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Sugary Drinks, Obesity Linked Even in Very Young Children
In face of mixed data, study findings support association in children 5 years old and younger

MONDAY, Aug. 5 (HealthDay News) -- Sugar-sweetened beverage consumption has been tightly linked to weight status among older children; children 5 years and younger who consume sugar-sweetened beverages such as soda or sports drinks are also more likely to become overweight or obese, according to a study published online Aug. 5 in Pediatrics.

Mark D. DeBoer, M.D., from the University of Virginia in Charlottesville, and colleagues examined the association between consumption of sugar-sweetened beverages and weight (as assessed by body mass index [BMI] z scores) in 9,600 children from 2 to 5 years of age.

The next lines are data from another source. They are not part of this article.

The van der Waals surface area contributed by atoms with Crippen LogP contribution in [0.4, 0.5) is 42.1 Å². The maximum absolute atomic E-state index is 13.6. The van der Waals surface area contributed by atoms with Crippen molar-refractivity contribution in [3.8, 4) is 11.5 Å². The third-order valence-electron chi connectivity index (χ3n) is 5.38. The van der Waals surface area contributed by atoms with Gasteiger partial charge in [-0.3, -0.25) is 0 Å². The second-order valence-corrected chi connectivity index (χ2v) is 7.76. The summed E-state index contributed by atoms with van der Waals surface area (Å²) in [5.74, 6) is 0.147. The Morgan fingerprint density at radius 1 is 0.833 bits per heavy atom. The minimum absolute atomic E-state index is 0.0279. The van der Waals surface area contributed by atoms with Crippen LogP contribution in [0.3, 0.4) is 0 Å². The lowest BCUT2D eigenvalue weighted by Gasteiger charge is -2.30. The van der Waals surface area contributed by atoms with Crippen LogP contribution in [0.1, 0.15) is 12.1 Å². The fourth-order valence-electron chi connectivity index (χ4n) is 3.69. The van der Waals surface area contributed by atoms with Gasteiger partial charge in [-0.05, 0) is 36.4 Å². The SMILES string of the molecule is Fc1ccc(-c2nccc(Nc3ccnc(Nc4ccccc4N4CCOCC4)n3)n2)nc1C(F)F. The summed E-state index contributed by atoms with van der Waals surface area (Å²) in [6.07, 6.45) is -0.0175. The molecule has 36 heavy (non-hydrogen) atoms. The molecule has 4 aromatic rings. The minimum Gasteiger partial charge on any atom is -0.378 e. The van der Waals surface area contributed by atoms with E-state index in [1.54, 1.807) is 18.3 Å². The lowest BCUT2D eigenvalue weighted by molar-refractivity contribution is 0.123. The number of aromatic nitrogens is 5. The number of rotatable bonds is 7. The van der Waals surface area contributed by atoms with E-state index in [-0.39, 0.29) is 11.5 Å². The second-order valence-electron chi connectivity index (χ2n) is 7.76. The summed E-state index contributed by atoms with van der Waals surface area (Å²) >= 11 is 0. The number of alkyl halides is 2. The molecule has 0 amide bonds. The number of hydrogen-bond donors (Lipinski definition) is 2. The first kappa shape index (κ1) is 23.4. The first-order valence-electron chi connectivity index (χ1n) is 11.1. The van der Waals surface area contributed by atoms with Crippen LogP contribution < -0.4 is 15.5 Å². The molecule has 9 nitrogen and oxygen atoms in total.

The researchers found a significant association between greater consumption of sugar-sweetened beverages and BMI z score at 4 and 5 years of age but not at 2 years of age. Compared with infrequent drinkers or nondrinkers, 5-year-olds who regularly consumed sugary beverages were at significantly greater risk of being obese (odds ratio, 1.43), and 2-year-olds drinking sugary beverages were significantly more likely to have greater increases in BMI z score over the next two years.

"Similar to what is seen among older children, children aged 2 to 5 years drinking sugar-sweetened beverages demonstrate both prospective and cross-sectional correlations with higher BMI z score," DeBoer and colleagues conclude.

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